Those traveling to the Midwest, meeting up with or hosting dogs from that area, should be aware of a serious epidemic of canine influenza that began in the Chicago area and has spread to Wisconsin, Ohio, and Indiana.
According to researchers at Cornell University, “... results from additional testing indicate that the outbreak is being caused by a virus closely related to Asian strains of influenza A H3N2 viruses, currently in wide circulation in southern Chinese and South Korean dog populations since being identified in 2006. There is no evidence that it can be transmitted to humans.”
These scientists add that this strain can also cause infection and respiratory illness in cats. Like our lovely friend Sophia.
They don’t know if the current canine influenza vaccine will protect your dog from this strain. If you are traveling to the Midwest or will be in close contact with dogs from this area, you should discuss prevention with your veterinarian. Be aware that vaccination for this disease is a two step process done a couple of weeks apart. So, if you are considering a vaccination, plan accordingly.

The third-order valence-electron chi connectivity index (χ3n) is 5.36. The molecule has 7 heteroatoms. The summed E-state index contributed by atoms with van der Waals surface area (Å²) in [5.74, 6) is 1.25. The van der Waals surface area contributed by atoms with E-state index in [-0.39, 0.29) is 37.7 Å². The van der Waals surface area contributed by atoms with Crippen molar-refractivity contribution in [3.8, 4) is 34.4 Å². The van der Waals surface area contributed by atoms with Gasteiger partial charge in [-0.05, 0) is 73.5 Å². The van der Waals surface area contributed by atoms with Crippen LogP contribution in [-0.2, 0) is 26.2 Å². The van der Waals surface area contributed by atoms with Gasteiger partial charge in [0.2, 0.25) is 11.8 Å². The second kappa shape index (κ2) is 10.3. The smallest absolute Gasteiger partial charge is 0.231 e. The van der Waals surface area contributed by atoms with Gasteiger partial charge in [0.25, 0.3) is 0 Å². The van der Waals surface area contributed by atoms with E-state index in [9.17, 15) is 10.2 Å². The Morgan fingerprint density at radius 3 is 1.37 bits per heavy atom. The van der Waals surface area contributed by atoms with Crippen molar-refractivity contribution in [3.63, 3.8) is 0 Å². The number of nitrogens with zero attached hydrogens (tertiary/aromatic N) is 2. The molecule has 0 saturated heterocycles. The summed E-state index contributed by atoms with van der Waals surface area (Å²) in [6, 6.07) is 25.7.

You should also know the flu symptoms. Cornell outlined what to look for, “Both Influenza strains can cause high fever, loss of appetite, coughing, nasal discharge, and lethargy. Symptoms may be more severe in cases caused by the H3N2 virus. Some infected dogs may not show symptoms at all.”
The last note about lack of symptoms is important because a dog without symptoms can still be shedding the virus and infecting others. So be careful about those sniffy greetings if you are in a zone with a canine flu outbreak.
Adapted from one of Penny's City Paws newspaper columns.
Words: Penny Cherubino
Photography: © 2014 Penny & Ed Cherubino illustration from istockphone.